New England’s defense, however, deserves to be undefeated. The defense looks great on paper, ranked 14th in yards allowed per game, fifth in points allowed per game and 13th in passing yards allowed, but they’re playing even better than the stats suggest, especially late in games.
The New Orleans game will be remembered for Tom Brady‘s last second completion to Kenbrell Thompkins in the left corner of the end zone. And there’s good reason, it was a fantastic moment to win a tough game. But it was the defense, once again, that kept the Patriots in that game over and over again.
New England didn’t allow a fourth-quarter point this season until Week 4 against Atlanta. In that game, they started to allow the Falcons to come back in the fourth quarter, but held Matt Ryan and the Falcons to a field goal in their second-to-last possession. Aqib Talib famously ended the game by swatting a pass away from Roddy White when the game was on the line with 35 seconds left.
That was after Brady and the offense practically handed the game to the Falcons, fumbling the ball at Atlanta’s 38-yard line with less than 2 minutes on the clock.
The Patriots suffered their lone loss of the season last week against the Bengals. But New England’s defense did everything they could to put the offense in position to lead a game-winning drive.
Cincinnati went ahead by 10 points early in the fourth quarter, but the Patriots had to stop them from increasing their lead twice more in the final period. Devin McCourty forced a key fumble with 3:26 left on the clock as it looked like the Bengals were driving down the field.
Then, New England forced Cincinnati to go three-and out with just under 2 minutes left in the game. They came up with a key stop on third and 2 even after Vince Wilfork had been lost for the season early in the Falcons’ game and Tommy Kelly had hurt his knee on a non-contact play earlier in the quarter.
The Patriots were down to rookies Chris Jones and Joe Vellano at defensive tackle, but they were still able to make a key stop on former Patriots running back BenJarvus Green-Ellis for no gain.
New England allowed the Saints to take the lead midway through the fourth quarter on Sunday, but that was only after they had stopped New Orleans over and over again throughout the game. The game was really on the line when the Patriots chose to go for it on fourth-and-six, putting the defense in a nearly impossible situation.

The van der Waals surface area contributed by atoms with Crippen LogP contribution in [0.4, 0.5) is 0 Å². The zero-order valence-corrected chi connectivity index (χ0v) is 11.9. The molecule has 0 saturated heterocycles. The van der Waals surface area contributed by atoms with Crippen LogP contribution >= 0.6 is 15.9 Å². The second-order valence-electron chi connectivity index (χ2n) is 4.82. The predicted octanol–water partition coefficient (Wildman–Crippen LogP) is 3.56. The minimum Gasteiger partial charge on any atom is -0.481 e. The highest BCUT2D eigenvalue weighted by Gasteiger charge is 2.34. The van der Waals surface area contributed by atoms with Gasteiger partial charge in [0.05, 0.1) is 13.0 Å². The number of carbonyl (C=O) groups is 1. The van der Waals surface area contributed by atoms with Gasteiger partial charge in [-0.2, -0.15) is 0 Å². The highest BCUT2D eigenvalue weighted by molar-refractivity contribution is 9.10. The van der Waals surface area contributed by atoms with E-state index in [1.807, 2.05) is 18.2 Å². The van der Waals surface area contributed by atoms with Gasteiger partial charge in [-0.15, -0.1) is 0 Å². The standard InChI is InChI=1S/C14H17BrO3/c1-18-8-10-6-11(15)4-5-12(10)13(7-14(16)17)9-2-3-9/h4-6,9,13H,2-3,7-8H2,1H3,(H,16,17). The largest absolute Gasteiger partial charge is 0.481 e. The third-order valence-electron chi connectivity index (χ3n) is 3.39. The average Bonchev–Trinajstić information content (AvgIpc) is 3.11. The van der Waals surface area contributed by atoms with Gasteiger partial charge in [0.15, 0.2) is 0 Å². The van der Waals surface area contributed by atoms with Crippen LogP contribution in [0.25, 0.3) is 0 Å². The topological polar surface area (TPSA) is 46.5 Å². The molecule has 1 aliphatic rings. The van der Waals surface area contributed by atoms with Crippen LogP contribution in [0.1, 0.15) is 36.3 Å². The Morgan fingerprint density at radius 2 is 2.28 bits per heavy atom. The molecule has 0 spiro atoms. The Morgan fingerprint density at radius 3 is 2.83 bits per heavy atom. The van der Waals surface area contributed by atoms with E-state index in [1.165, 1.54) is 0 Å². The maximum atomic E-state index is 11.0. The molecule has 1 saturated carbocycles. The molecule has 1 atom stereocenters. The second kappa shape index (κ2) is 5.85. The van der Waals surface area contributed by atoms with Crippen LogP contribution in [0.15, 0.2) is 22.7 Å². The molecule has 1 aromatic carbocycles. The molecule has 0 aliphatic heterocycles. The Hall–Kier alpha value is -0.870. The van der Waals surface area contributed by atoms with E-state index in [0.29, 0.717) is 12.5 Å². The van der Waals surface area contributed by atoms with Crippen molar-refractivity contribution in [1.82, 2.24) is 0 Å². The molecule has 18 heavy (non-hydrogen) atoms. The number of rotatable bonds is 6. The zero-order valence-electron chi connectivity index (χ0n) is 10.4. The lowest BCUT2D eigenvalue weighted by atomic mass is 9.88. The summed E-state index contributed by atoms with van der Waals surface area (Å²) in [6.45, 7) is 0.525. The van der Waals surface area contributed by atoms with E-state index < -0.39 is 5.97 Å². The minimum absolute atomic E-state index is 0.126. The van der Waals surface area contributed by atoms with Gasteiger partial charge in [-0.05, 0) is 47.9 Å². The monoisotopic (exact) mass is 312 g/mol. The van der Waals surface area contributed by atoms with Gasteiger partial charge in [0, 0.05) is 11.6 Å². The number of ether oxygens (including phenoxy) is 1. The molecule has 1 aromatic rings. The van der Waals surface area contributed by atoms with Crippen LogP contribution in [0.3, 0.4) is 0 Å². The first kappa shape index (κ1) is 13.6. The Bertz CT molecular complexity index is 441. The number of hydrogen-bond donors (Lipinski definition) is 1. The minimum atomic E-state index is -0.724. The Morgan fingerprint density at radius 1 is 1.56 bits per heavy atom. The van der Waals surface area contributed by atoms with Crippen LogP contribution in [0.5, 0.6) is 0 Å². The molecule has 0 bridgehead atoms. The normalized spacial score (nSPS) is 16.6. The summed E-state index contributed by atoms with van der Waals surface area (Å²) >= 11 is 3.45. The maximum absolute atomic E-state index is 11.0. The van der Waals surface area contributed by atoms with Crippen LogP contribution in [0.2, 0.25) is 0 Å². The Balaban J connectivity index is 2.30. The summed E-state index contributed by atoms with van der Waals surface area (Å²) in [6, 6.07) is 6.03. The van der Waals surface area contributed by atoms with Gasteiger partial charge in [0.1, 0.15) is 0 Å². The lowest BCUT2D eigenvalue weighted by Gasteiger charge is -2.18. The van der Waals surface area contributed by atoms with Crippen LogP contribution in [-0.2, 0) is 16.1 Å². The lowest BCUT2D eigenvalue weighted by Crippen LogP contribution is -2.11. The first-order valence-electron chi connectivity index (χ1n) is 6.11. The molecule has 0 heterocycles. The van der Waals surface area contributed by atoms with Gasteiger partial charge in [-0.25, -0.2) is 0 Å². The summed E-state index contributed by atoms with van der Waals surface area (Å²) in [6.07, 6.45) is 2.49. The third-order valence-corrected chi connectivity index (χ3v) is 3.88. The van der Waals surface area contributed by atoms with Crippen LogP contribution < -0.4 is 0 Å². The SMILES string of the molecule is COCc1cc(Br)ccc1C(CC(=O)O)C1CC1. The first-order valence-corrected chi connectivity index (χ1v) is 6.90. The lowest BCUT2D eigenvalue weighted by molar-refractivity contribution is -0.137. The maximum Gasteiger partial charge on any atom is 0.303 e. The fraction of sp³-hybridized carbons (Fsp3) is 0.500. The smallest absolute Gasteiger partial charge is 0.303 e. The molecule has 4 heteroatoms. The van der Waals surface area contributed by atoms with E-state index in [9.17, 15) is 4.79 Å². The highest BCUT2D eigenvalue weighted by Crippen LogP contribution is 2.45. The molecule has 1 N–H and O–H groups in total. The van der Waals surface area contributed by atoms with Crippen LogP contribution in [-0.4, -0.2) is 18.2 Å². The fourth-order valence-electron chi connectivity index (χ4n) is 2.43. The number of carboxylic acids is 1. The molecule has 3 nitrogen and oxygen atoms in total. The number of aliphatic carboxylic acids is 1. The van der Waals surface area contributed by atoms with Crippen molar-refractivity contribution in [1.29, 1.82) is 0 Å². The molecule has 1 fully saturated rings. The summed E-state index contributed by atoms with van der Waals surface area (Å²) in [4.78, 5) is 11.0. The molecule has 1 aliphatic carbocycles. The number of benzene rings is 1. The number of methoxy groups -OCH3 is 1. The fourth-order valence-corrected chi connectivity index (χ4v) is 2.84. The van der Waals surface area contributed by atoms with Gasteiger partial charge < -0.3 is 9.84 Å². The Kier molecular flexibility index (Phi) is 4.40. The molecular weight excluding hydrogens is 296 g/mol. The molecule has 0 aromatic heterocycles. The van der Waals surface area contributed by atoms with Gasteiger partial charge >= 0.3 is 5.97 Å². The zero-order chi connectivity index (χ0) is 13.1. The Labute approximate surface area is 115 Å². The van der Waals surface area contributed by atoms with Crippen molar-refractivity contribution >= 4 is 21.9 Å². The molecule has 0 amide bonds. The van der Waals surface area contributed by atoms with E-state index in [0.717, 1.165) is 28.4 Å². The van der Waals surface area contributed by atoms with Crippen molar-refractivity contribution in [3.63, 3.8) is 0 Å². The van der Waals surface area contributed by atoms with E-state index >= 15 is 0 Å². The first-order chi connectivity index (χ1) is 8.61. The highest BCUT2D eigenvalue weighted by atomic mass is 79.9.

With the score 24-23, New England had to hold New Orleans’ high-powered offense to a field goal. With the aid of timeouts, the Patriots only allowed the Saints to take 22 seconds off the clock. The Saints were only able to get 3 yards on the ground and the Patriots successfully limited New Orleans to three points.
That’s when Brady nearly lost it for the Patriots, when he threw an interception on New England’s next offensive snap. The defense had to go right back out on the field. This time, they were not only without Wilfork and Kelly, but they had lost Jerod Mayo and Talib earlier in the half. Now, without their best three defenders, they didn’t just hold the Saints to a three-and-out, they pushed them back 2 yards on a Chandler Jones sack.
That is what allowed Brady to march down the field, hitting Julian Edelman, Austin Collie, Aaron Dobson and, eventually, Thompkins for six. The offense would not have been able to win the game without an incredible late-game effort by the defense.
The big question now is whether the Patriots can continue their last-second heroics without all the lost pieces. We know Wilfork is gone for the season, but we don’t know the extent of Kelly, Mayo and Talib’s ailments.
The Patriots were able to hold the Saints for a few drives without their best defenders, but it’s less likely they’ll have the same success through a whole game, no matter who they’re playing. But there’s something about this defense. Even if they’re allowed a team to march down the field all game, they’ll hold tight when the game is on the line.
We’re used to seeing a clutch quarterback, but the idea of a clutch defense is unfamiliar in New England.
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